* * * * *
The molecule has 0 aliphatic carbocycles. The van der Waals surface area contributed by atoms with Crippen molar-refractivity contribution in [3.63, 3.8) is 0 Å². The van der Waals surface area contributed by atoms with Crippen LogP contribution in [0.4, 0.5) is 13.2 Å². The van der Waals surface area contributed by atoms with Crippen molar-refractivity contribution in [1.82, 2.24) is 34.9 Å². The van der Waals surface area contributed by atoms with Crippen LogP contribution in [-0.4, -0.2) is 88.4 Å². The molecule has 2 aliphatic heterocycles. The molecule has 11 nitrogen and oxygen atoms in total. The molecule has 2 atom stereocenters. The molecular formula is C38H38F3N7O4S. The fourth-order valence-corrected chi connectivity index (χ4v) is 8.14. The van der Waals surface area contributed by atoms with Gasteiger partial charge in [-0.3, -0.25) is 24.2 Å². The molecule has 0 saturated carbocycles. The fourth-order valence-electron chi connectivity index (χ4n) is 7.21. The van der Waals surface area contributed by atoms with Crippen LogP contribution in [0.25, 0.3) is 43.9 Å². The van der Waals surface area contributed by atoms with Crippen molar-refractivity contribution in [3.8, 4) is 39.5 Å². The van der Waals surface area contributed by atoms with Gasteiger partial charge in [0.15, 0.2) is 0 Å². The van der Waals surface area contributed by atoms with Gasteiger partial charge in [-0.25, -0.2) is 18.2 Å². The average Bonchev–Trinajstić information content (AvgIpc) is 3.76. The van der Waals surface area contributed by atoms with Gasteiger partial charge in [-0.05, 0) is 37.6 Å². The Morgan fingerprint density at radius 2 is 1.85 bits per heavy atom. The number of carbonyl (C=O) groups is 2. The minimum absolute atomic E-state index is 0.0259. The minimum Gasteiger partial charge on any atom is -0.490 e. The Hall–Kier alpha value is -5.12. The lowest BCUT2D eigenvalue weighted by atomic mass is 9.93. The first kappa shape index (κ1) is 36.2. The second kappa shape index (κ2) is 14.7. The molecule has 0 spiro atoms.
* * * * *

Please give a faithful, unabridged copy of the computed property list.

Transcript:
The molecule has 0 aliphatic carbocycles. The van der Waals surface area contributed by atoms with Crippen molar-refractivity contribution in [3.63, 3.8) is 0 Å². The van der Waals surface area contributed by atoms with Crippen LogP contribution in [0.4, 0.5) is 13.2 Å². The van der Waals surface area contributed by atoms with Crippen molar-refractivity contribution in [1.82, 2.24) is 34.9 Å². The van der Waals surface area contributed by atoms with Crippen LogP contribution in [-0.4, -0.2) is 88.4 Å². The molecule has 2 aliphatic heterocycles. The molecule has 11 nitrogen and oxygen atoms in total. The molecule has 2 atom stereocenters. The molecular formula is C38H38F3N7O4S. The fourth-order valence-corrected chi connectivity index (χ4v) is 8.14. The van der Waals surface area contributed by atoms with Gasteiger partial charge in [-0.3, -0.25) is 24.2 Å². The molecule has 0 saturated carbocycles. The fourth-order valence-electron chi connectivity index (χ4n) is 7.21. The van der Waals surface area contributed by atoms with Crippen LogP contribution in [0.25, 0.3) is 43.9 Å². The van der Waals surface area contributed by atoms with Crippen molar-refractivity contribution in [3.8, 4) is 39.5 Å². The van der Waals surface area contributed by atoms with Gasteiger partial charge in [0.15, 0.2) is 0 Å². The van der Waals surface area contributed by atoms with Gasteiger partial charge in [-0.25, -0.2) is 18.2 Å². The average Bonchev–Trinajstić information content (AvgIpc) is 3.76. The van der Waals surface area contributed by atoms with Gasteiger partial charge in [-0.05, 0) is 37.6 Å². The Morgan fingerprint density at radius 2 is 1.85 bits per heavy atom. The number of carbonyl (C=O) groups is 2. The minimum absolute atomic E-state index is 0.0259. The minimum Gasteiger partial charge on any atom is -0.490 e. The Hall–Kier alpha value is -5.12. The lowest BCUT2D eigenvalue weighted by atomic mass is 9.93. The first kappa shape index (κ1) is 36.2. The second kappa shape index (κ2) is 14.7. The molecule has 0 spiro atoms.